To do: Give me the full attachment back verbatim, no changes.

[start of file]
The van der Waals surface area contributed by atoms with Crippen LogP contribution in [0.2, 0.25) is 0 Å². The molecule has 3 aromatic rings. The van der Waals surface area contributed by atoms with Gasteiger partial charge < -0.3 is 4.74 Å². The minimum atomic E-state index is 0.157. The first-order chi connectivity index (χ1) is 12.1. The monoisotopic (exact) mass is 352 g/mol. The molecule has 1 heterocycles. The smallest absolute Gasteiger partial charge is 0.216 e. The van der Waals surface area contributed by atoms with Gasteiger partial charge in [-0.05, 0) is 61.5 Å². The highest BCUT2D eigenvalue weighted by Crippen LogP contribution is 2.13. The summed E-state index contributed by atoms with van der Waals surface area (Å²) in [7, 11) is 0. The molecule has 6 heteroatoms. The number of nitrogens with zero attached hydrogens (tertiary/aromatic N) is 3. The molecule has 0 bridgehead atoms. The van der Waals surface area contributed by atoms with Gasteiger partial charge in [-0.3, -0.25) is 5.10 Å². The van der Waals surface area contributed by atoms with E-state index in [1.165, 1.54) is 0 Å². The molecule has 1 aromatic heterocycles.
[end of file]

The van der Waals surface area contributed by atoms with Crippen LogP contribution in [0.2, 0.25) is 0 Å². The molecule has 3 aromatic rings. The van der Waals surface area contributed by atoms with Gasteiger partial charge < -0.3 is 4.74 Å². The minimum atomic E-state index is 0.157. The first-order chi connectivity index (χ1) is 12.1. The monoisotopic (exact) mass is 352 g/mol. The molecule has 1 heterocycles. The smallest absolute Gasteiger partial charge is 0.216 e. The van der Waals surface area contributed by atoms with Gasteiger partial charge in [-0.05, 0) is 61.5 Å². The highest BCUT2D eigenvalue weighted by Crippen LogP contribution is 2.13. The summed E-state index contributed by atoms with van der Waals surface area (Å²) in [7, 11) is 0. The molecule has 6 heteroatoms. The number of nitrogens with zero attached hydrogens (tertiary/aromatic N) is 3. The molecule has 0 bridgehead atoms. The van der Waals surface area contributed by atoms with Gasteiger partial charge in [-0.3, -0.25) is 5.10 Å². The van der Waals surface area contributed by atoms with E-state index in [1.165, 1.54) is 0 Å². The molecule has 1 aromatic heterocycles.